Since the beginnings of bicycle ownership, I have made it a point to commute via bike, leading to a slew of experiences to be told from a nomadic jill-of-all-trades.
I was born and raised in central IL: flat, cornfields, with agricultural smells wafting through the air. During college (I opted for staying in hometown territory vs spending a fortune on the BS at CU), I bought my first real bicycle that would spawn forth ideas of participating in a triathlon; enter the Giant FCR3 fitness bike. Route to an internship was through cornfields, over railroad tracks, and did I mention, flat?
Hong Kong '06
If one were ever to bicycle the island, they'd be a helluva athlete... this terrain promotes the use of escalators and "lifts" to ascend through endless highrises, and stairs are avoided at all costs. In fact I saw the shortest escalator in a mall somewhere, seven stairs tall. I studied abroad in HK for a semester, and yearned for my Giant collecting dust back in the States. It was a goal to lose the "freshman fifteen" I had gained over the past few years of college, and the gym up the road from my dorm was quite a hike. There I discovered the spin bikes, and wondered where all the cyclists were. Turns out the mainland had rentals: back pedal brake cruisers, which I rode with my dormmates one day, but otherwise I stuck to spinning at the gym. I attribute the majority of my fat burn to scaling thirteen floors up an empty stairwell every day for five months.
Joy trip from HK during Reading Week, probably the reason I failed a class. Can you believe students get an entire week to study for exams? Tired of the strip of beach we were on in Boracay, listening to echos of solicitation for "DVD? Massagie?" and the like, my friends and I rented mountain bikes and took them across the island. Boracay is 7km long and 1km wide at its narrowest, making for an easy trek. Riding by shacks upon shacks these people called homes, it was a real eye opener to the impoverished conditions in which they lived. On the white sand beaches on the other side of the island I could build sandcastles in the peace and quiet, but not quite in peace.
I was fed up driving in bottleneck traffic to get to and from the Medical College of Georgia. This job had nothing to do with my engineering degree... well a little, if you want to tie in Nuclear Magnetic Resonance with the fact I was using a two million dollar small animal MRI to study drug treatments on mice for cardiovascular research. Anyway, I had just picked up my first lifeguarding job and would wake up at 4:30 in the morning to pedal through the dark and open the Augusta aquatics center, and leave for downtown at 9:30 to run experiments until 6, all on very bicycle unfriendly roads. Not a day passed that I could travel without hearing at least two whistles directed at what I was hoping was the sexy curves of my Giant. So even though you might be sweaty and smelly upon arriving at work, only to look forward to an uphill ride at the end of the day, it is ever so satisfying to beat a mile of traffic in a foot of shoulder space.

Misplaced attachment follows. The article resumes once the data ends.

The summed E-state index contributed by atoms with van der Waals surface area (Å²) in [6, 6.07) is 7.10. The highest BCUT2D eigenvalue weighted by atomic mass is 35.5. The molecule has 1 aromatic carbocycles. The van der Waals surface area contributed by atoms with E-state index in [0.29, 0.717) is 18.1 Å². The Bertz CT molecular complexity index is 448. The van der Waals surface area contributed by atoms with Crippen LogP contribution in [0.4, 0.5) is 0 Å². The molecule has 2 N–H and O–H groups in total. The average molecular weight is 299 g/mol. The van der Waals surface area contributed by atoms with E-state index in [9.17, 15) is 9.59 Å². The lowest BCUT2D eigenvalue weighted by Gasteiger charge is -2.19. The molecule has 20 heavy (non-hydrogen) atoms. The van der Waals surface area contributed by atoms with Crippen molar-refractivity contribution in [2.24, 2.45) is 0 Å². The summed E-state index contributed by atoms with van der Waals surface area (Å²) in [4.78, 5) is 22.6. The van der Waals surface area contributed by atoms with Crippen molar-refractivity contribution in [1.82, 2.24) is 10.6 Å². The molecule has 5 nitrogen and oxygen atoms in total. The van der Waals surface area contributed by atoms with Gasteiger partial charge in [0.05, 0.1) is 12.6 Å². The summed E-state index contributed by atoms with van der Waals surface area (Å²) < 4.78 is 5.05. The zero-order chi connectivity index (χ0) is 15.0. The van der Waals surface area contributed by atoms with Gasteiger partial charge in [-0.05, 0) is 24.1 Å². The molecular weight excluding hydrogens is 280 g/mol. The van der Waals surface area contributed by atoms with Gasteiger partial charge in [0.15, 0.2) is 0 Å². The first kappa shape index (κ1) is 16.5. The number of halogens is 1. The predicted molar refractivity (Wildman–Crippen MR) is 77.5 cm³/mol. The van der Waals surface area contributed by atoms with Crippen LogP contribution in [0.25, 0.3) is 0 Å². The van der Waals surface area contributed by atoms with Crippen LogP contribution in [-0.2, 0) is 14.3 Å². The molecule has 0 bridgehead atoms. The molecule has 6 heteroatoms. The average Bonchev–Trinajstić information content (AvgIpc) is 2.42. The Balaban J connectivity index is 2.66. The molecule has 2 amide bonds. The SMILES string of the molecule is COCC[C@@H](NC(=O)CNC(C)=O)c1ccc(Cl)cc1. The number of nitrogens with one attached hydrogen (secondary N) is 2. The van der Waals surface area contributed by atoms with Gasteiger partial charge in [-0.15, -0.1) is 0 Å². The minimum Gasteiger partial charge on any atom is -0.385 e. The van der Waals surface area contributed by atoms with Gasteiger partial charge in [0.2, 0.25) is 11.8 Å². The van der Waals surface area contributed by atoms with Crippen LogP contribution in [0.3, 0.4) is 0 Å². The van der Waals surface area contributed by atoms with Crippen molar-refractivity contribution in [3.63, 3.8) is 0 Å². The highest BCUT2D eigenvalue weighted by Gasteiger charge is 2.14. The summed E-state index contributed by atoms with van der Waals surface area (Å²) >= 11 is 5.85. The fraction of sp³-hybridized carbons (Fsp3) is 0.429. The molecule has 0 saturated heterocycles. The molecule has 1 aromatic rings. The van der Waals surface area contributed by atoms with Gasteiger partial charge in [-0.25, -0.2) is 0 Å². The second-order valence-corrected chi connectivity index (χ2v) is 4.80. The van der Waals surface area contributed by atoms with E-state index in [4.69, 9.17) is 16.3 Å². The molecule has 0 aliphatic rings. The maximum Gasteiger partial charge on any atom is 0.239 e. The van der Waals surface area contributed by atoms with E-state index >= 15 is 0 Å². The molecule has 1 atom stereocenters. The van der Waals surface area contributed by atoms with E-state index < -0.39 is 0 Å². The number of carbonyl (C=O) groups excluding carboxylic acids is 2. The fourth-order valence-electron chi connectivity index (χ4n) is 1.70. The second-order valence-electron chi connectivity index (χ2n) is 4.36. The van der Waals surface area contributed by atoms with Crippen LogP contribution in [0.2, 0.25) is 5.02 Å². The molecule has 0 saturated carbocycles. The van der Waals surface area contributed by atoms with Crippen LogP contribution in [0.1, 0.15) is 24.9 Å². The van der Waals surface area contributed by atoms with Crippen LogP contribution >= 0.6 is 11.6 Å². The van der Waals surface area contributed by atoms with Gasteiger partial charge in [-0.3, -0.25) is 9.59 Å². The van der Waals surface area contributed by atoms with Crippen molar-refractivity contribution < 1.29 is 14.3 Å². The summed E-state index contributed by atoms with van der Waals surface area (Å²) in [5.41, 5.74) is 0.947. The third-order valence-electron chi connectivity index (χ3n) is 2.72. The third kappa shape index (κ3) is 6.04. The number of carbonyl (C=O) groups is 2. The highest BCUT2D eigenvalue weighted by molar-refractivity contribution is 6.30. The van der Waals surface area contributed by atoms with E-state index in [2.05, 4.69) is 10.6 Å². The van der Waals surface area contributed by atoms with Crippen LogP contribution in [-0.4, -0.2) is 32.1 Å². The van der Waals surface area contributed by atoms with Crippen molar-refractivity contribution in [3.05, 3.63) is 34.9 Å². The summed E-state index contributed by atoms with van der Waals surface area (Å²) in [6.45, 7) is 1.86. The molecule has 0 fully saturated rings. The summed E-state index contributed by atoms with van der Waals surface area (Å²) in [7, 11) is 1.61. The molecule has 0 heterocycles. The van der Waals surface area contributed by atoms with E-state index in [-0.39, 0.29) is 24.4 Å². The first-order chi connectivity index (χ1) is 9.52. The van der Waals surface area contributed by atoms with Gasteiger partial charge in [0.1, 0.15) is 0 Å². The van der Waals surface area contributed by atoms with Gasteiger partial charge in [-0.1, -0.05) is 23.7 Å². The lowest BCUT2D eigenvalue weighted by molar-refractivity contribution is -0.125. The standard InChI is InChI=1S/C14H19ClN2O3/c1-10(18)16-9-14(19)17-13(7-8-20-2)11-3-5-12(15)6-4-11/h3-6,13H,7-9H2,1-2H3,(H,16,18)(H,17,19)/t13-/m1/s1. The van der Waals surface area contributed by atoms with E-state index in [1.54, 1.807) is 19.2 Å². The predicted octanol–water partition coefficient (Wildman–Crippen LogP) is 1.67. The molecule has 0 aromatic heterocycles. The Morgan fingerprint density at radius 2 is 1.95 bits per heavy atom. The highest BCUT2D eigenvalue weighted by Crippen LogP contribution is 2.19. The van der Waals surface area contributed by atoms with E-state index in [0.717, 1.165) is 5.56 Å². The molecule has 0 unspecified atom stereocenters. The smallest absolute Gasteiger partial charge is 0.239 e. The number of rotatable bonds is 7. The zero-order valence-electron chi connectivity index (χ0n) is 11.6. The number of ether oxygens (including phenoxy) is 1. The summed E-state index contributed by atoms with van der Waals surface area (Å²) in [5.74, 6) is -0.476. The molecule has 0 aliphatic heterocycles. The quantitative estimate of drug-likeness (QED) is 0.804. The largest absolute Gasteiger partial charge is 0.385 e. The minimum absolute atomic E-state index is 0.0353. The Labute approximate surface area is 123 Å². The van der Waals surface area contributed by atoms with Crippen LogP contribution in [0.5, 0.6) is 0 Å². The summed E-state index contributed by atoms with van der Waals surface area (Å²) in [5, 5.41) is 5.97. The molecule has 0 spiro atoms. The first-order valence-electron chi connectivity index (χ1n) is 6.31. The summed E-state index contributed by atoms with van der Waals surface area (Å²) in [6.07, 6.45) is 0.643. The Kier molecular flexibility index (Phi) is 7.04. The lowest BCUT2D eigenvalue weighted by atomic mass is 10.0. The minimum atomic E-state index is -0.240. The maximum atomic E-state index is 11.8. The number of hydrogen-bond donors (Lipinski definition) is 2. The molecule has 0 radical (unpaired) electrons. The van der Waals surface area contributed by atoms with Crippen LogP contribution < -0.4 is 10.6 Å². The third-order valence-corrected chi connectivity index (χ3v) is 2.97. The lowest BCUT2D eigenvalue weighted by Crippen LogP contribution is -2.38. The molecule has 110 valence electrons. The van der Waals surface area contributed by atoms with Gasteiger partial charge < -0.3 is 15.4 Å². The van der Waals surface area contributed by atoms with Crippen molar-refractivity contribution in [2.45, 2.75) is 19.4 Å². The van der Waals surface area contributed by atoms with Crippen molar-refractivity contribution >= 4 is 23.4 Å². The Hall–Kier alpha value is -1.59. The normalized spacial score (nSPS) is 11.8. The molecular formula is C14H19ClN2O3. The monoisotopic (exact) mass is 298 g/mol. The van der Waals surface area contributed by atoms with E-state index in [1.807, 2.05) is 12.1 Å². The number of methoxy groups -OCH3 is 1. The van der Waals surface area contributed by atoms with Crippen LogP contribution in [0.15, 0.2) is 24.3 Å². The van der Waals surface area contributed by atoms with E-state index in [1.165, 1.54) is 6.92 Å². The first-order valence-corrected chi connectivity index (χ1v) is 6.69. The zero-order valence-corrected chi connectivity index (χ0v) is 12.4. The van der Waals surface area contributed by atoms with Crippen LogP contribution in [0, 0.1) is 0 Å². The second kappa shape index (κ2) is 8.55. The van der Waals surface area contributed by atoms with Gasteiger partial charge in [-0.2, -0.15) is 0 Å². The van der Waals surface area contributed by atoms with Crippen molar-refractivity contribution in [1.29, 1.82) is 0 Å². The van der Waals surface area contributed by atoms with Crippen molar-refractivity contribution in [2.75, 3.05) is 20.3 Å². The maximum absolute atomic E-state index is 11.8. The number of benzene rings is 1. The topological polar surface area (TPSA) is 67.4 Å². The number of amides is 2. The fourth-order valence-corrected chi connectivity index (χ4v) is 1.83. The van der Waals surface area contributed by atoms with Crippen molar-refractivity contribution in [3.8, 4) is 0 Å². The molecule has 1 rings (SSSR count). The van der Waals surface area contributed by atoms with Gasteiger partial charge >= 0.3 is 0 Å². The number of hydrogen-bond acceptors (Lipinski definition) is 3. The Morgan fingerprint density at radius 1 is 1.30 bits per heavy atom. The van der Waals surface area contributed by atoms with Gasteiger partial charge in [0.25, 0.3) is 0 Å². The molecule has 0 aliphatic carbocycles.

I moved to Sumter to be a fire fighter. Sumter is a rural town an hour east of Columbia that boasts an Air Force base, and plenty of mobile home and brush fires to extinguish. While the on-call nature of substitute teaching and emergencies was not conducive to bicycle transport, I was in the practice of riding five miles to the YMCA for another lifeguard job. The whistlage was significantly less, but I barely saw other cyclists on the road. SC was actually in the process of implementing the law where any roads built or reconstructed had to include enough room for a bike lane. Good for them.
Turks and Caicos '09
Very touristy activity, designated for local tourist destinations, and heaven forbid you bring the beach cruiser onto the beach. I also wouldn't recommend riding rental bikes off the resort area sidewalks onto busy streets to eat at a restaurant 3 miles away just to try conch when you are allergic to shellfish.
Two lifeguard jobs kept me busy commuting on the hybrid through 100 degree weeks throughout the summer I lived in Austin. I was quite happy at how biker friendly the city was.
Scuba certification excursion. Bikinis on bikes, beverages in baskets, need I say more...
We are fortunate to have a trail system in the Denver-metro area that includes an extensive network of 850 miles of paved, off-road trails. I have recently discovered this fact, apparently having biked under a rock for the last two and a half years. Commuting for training purposes might not be in your agenda, for time is money, of course. If you can incorporate it, you might only want to do the four mile straight shot on the road, rather than a 14 mile trail route. Either way, allow yourself time for trails, or find a safe route on the roads.
A word about Bike to Work Day. The funny thing is I have never actually had a chance to bike to work on this day, but then you figure years of adventurous commutes more than make up for that. Just so you know, May is National Bike to Work month, and Denver's Bike to Work Day is June 27th this year. That is two and a half weeks after the Denver Triathlon, and I know it is only April, but mark your calendars for both! How can you go wrong getting infinite miles to the gallon, health benefits, as well as training mileage?
-Lynsa Nguyen is a massage therapist, swim instructor, fitness instructor, and lifeguard for the City of Lakewood, who has since moved on to racing with a Trek road bike. Don't judge your sweaty massage therapist who still bikes to work on her beloved Giant, I promise I don't smell.